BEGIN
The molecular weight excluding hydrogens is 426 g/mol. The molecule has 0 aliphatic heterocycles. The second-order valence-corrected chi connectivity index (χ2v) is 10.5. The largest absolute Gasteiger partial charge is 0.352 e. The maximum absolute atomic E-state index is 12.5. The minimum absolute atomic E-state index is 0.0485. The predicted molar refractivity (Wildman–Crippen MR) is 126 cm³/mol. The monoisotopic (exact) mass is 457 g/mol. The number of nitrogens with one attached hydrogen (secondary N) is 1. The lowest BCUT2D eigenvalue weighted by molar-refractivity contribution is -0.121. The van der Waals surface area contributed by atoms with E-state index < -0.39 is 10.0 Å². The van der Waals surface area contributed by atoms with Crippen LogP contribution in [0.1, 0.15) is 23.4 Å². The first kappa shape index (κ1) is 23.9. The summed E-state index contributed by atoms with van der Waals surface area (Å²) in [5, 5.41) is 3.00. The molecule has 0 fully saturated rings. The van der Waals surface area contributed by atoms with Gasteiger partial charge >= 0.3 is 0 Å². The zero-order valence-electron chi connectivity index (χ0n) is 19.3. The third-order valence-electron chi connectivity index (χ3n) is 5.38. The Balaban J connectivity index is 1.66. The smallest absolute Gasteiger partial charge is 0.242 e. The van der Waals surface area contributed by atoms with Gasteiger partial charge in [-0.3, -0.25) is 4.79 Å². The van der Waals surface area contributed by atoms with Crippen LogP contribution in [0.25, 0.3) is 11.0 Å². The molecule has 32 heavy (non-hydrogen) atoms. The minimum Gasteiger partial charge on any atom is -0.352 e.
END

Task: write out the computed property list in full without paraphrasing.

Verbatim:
The molecular weight excluding hydrogens is 426 g/mol. The molecule has 0 aliphatic heterocycles. The second-order valence-corrected chi connectivity index (χ2v) is 10.5. The largest absolute Gasteiger partial charge is 0.352 e. The maximum absolute atomic E-state index is 12.5. The minimum absolute atomic E-state index is 0.0485. The predicted molar refractivity (Wildman–Crippen MR) is 126 cm³/mol. The monoisotopic (exact) mass is 457 g/mol. The number of nitrogens with one attached hydrogen (secondary N) is 1. The lowest BCUT2D eigenvalue weighted by molar-refractivity contribution is -0.121. The van der Waals surface area contributed by atoms with E-state index < -0.39 is 10.0 Å². The van der Waals surface area contributed by atoms with Crippen LogP contribution in [0.1, 0.15) is 23.4 Å². The first kappa shape index (κ1) is 23.9. The summed E-state index contributed by atoms with van der Waals surface area (Å²) in [5, 5.41) is 3.00. The molecule has 0 fully saturated rings. The van der Waals surface area contributed by atoms with Gasteiger partial charge >= 0.3 is 0 Å². The zero-order valence-electron chi connectivity index (χ0n) is 19.3. The third-order valence-electron chi connectivity index (χ3n) is 5.38. The Balaban J connectivity index is 1.66. The smallest absolute Gasteiger partial charge is 0.242 e. The van der Waals surface area contributed by atoms with Gasteiger partial charge in [-0.3, -0.25) is 4.79 Å². The van der Waals surface area contributed by atoms with Crippen LogP contribution in [0.25, 0.3) is 11.0 Å². The molecule has 32 heavy (non-hydrogen) atoms. The minimum Gasteiger partial charge on any atom is -0.352 e.